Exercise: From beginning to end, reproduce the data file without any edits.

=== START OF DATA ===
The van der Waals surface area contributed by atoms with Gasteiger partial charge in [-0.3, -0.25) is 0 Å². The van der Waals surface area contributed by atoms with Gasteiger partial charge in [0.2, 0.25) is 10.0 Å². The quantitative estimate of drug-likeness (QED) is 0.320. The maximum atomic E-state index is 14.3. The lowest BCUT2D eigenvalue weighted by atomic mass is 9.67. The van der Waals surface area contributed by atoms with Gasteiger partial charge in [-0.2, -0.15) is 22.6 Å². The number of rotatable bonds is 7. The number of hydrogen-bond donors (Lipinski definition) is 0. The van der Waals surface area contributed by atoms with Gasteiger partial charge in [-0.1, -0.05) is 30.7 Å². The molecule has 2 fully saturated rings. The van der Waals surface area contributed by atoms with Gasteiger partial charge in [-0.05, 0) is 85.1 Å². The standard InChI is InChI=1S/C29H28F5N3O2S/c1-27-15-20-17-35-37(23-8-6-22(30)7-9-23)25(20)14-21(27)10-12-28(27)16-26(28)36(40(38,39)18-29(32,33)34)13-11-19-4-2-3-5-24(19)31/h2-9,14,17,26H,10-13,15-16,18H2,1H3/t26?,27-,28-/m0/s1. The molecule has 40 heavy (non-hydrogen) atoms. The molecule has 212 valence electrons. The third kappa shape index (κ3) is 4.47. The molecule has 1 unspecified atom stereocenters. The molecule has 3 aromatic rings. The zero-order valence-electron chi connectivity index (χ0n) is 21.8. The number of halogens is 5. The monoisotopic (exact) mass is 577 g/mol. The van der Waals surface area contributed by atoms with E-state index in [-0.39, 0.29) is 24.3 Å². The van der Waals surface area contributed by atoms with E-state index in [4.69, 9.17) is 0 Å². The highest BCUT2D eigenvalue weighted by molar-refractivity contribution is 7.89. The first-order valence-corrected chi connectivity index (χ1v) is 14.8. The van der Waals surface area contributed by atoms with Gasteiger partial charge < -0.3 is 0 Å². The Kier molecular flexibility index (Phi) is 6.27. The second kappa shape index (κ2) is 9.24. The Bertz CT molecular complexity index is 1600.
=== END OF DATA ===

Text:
The van der Waals surface area contributed by atoms with Gasteiger partial charge in [-0.3, -0.25) is 0 Å². The van der Waals surface area contributed by atoms with Gasteiger partial charge in [0.2, 0.25) is 10.0 Å². The quantitative estimate of drug-likeness (QED) is 0.320. The maximum atomic E-state index is 14.3. The lowest BCUT2D eigenvalue weighted by atomic mass is 9.67. The van der Waals surface area contributed by atoms with Gasteiger partial charge in [-0.2, -0.15) is 22.6 Å². The number of rotatable bonds is 7. The number of hydrogen-bond donors (Lipinski definition) is 0. The van der Waals surface area contributed by atoms with Gasteiger partial charge in [-0.1, -0.05) is 30.7 Å². The molecule has 2 fully saturated rings. The van der Waals surface area contributed by atoms with Gasteiger partial charge in [-0.05, 0) is 85.1 Å². The standard InChI is InChI=1S/C29H28F5N3O2S/c1-27-15-20-17-35-37(23-8-6-22(30)7-9-23)25(20)14-21(27)10-12-28(27)16-26(28)36(40(38,39)18-29(32,33)34)13-11-19-4-2-3-5-24(19)31/h2-9,14,17,26H,10-13,15-16,18H2,1H3/t26?,27-,28-/m0/s1. The molecule has 40 heavy (non-hydrogen) atoms. The molecule has 212 valence electrons. The third kappa shape index (κ3) is 4.47. The molecule has 1 unspecified atom stereocenters. The molecule has 3 aromatic rings. The zero-order valence-electron chi connectivity index (χ0n) is 21.8. The number of halogens is 5. The monoisotopic (exact) mass is 577 g/mol. The van der Waals surface area contributed by atoms with E-state index in [-0.39, 0.29) is 24.3 Å². The van der Waals surface area contributed by atoms with E-state index in [4.69, 9.17) is 0 Å². The highest BCUT2D eigenvalue weighted by molar-refractivity contribution is 7.89. The first-order valence-corrected chi connectivity index (χ1v) is 14.8. The van der Waals surface area contributed by atoms with Gasteiger partial charge < -0.3 is 0 Å². The Kier molecular flexibility index (Phi) is 6.27. The second kappa shape index (κ2) is 9.24. The Bertz CT molecular complexity index is 1600.